Sometimes time eludes me. I feel slightly ridiculous writing that, as I have only one job, no children, the cleanest man ever, and am relatively young and so should have boundless energy and will to…well, just do things. But that seems to belong to some other person in some other universe, cause, geez, it’s not even Thanksgiving and I’m ready for a vacation. Maybe the change in weather and light makes it so, and I think I will adjust and begin to be more productive in the hours before it falls dark at, say, 4:30pm. This is all a terribly long-winded excuse for not posting more often. Bleh.
During a leisurely day a few weeks ago (yes, there is leisure, just not enough!), I came upon a new cookbook that looked more interesting than the giant wall of faces that seem to stare at you now when looking for books on food. What is that? I don’t think I’m buying books or cooking someone’s recipes because I am so deeply moved by their face or their personality. These days, I don’t even really open books written by the famous, all-knowing deities we’ve come to follow. I found this one because it was so obviously stating exactly what was within. Pie.
Pie by Angela Boggiano (published in paperback by Mitchell Beasley, 2009), is a crust bible. This woman devotes more loving detail to crust recipe and method than most people do their whole pie. The recipes are decidedly British (as is Ms. Boggiano), so that provided serious entertainment for Ryan and I as we flipped through. Game Pie, Curried Soccer Pie, Smoked Fish and Cider Pie. I think it was just so refreshing to read something other than recipes that were California-familiar. And then we stumbled upon a Lamb Shank Pie, which has the bones of the shank protruding through the golden crust like they should be pulled out of the stew and eaten with British abandon. Needless to say, we got the book.
Although I am sure we will soon try the more adventurous pies, those of you who know me are laughing at the above recipes for good reason. I am indeed a bit squeamish about meat, be it lamb, pork or beef. So we have settled on one pie we both knew we’d love without question, and here it is.
Chicken, Leek, and Tarragon Pie
from Angela Boggiano’s Pie
for the pastry:
- 2 cups all-purpose flour
- 1/4 teaspoon salt
- 1 stick unsalted butter, cold, cut into cubes
- 1 egg, beaten
- 1 teaspoon lemon juice
- 2 tablespoons ice water
Sift together the dry ingredients, and then cut half the butter into the flour mixture until it resembles coarse breadcrumbs. Add the rest of the butter and mix until it is the size of small peas. Mix the egg with the lemon juice and the water. Make a well in the center and pour in, a little at a time, mixing with a knife. Use only as much as you think you need to make it come together. I used it all but my dough was still very crumbly and messy, which spells out a great pie crust. Turn out your dough onto a floured board and knead gently just to incorporate the butter. Shape into a disk,wrap in plastic and refrigerate for at least 30 minutes.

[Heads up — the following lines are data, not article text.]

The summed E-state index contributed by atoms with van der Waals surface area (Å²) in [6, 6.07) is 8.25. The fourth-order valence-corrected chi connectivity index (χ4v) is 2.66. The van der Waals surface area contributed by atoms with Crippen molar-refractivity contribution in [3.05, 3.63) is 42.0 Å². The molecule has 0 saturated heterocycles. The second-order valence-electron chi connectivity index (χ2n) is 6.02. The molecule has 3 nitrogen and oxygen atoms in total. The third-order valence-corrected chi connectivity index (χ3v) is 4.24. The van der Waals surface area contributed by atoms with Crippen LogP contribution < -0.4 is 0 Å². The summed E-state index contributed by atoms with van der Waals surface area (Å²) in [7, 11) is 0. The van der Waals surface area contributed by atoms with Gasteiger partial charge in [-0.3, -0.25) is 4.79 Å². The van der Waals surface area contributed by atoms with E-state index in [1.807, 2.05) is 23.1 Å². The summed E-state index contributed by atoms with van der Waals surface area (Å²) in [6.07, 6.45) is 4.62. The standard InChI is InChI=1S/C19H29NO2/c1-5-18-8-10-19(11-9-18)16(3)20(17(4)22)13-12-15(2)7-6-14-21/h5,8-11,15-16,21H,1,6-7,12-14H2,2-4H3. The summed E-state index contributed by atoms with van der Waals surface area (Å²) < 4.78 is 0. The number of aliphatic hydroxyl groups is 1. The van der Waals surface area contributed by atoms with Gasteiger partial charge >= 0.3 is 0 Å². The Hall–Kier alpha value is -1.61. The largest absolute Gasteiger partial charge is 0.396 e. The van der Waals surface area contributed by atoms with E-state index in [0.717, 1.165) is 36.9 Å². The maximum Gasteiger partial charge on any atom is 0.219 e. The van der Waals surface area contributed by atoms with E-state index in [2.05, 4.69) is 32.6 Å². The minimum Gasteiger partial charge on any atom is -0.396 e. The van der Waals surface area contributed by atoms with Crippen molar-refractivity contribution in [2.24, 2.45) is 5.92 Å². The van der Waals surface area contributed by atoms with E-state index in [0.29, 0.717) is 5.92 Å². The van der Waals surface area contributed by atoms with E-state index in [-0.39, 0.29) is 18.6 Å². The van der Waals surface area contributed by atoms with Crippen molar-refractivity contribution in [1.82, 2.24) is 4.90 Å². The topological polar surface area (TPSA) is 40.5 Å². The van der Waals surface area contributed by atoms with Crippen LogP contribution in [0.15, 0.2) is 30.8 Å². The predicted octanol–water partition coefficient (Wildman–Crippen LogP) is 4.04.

For the filling:
- 1 free-range chicken, around 3 lbs.
- 1 carrot, roughly chopped
- 2 celery sticks, roughly chopped
- 2 onions, finely chopped
- 4 sprigs tarragon
- 1 tbsp olive oil
- Knob of butter (my favorite descriptor in the book)
- 2 leeks, finely sliced
- 2/3 cup white wine
- 2 tbsp all-purpose flour
- 2/3 cup cream
- Grated zest of ½ lemon
- Salt and ground black pepper
Place the chicken in a large saucepan with the carrot, celery, 1 of the onions and 3 tarragon sprigs. Season with a little salt and pepper and cover with water. Bring to a boil and simmer for 45 minutes until the chicken is cooked through. Remove the chicken from the pan and set aside to cool. Return the stock to the heat and simmer gently for a further 30 minutes until it is reduced by half.
Meanwhile heat the oil and butter in a large frying pan, add the leeks and the remaining onion and gently cook for about 5 minutes until softened. Turn up the heat to high, add the wine and simmer rapidly for 3–4 minutes until reduced by half. Stir in the flour and mix well in the pan for l minute. Pour in the cream, about 2/3 cup of the reduced chicken stock and the lemon zest. Season with a little salt and plenty of ground black pepper.
Remove the meat from the cooled chicken carcass and chop or shred into small pieces. Add this and the remaining tarragon, chopped, to the leek and cream mixture and stir together. Set aside to cool.
Preheat the oven to 350°F. Place a baking tray in the oven to heat.
Line the base of a 12 x 8 inch rectangular or 10½ inch round pie tin with two-thirds of the pastry and fill with the chicken mixture. Brush the pastry edges with beaten egg. Roll out the remaining pastry to make a lid and lay over the filling, crimping the edges of the pastry with your fingertips to seal.
Trim away any excess and brush with beaten egg to glaze. Place on the baking tray and bake for 30–35 minutes until the pastry is golden and crisp.
The amount of liquid this recipe calls for seems like a little too much, so the next time I make this, I would reduce the wine to 1/4 cup. We also felt like the wine flavored the dish too strongly so that’s why I’d chose to reduce that as opposed to the cream, which is just too good to ever reduce. Enjoy!